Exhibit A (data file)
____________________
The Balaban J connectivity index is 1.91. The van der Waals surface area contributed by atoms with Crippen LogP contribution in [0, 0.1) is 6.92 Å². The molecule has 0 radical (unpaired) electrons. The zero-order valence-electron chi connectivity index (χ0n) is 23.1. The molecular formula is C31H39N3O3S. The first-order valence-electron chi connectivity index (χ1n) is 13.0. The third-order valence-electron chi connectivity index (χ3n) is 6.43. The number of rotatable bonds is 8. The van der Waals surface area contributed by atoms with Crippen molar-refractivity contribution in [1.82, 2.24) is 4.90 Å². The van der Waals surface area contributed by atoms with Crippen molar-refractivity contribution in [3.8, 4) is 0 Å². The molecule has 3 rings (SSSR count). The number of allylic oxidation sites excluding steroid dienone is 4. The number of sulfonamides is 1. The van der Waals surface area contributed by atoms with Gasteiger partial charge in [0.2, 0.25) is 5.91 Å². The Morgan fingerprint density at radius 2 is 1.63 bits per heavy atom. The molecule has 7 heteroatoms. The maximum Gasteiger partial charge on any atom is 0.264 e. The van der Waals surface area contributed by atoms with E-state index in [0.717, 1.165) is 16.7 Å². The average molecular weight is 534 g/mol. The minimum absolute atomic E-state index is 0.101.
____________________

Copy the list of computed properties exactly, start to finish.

The Balaban J connectivity index is 1.91. The van der Waals surface area contributed by atoms with Crippen LogP contribution in [0, 0.1) is 6.92 Å². The molecule has 0 radical (unpaired) electrons. The zero-order valence-electron chi connectivity index (χ0n) is 23.1. The molecular formula is C31H39N3O3S. The first-order valence-electron chi connectivity index (χ1n) is 13.0. The third-order valence-electron chi connectivity index (χ3n) is 6.43. The number of rotatable bonds is 8. The van der Waals surface area contributed by atoms with Crippen molar-refractivity contribution in [1.82, 2.24) is 4.90 Å². The van der Waals surface area contributed by atoms with Crippen molar-refractivity contribution in [3.8, 4) is 0 Å². The molecule has 3 rings (SSSR count). The number of allylic oxidation sites excluding steroid dienone is 4. The number of sulfonamides is 1. The van der Waals surface area contributed by atoms with Gasteiger partial charge in [0.2, 0.25) is 5.91 Å². The Morgan fingerprint density at radius 2 is 1.63 bits per heavy atom. The molecule has 7 heteroatoms. The maximum Gasteiger partial charge on any atom is 0.264 e. The van der Waals surface area contributed by atoms with E-state index in [0.717, 1.165) is 16.7 Å². The average molecular weight is 534 g/mol. The minimum absolute atomic E-state index is 0.101.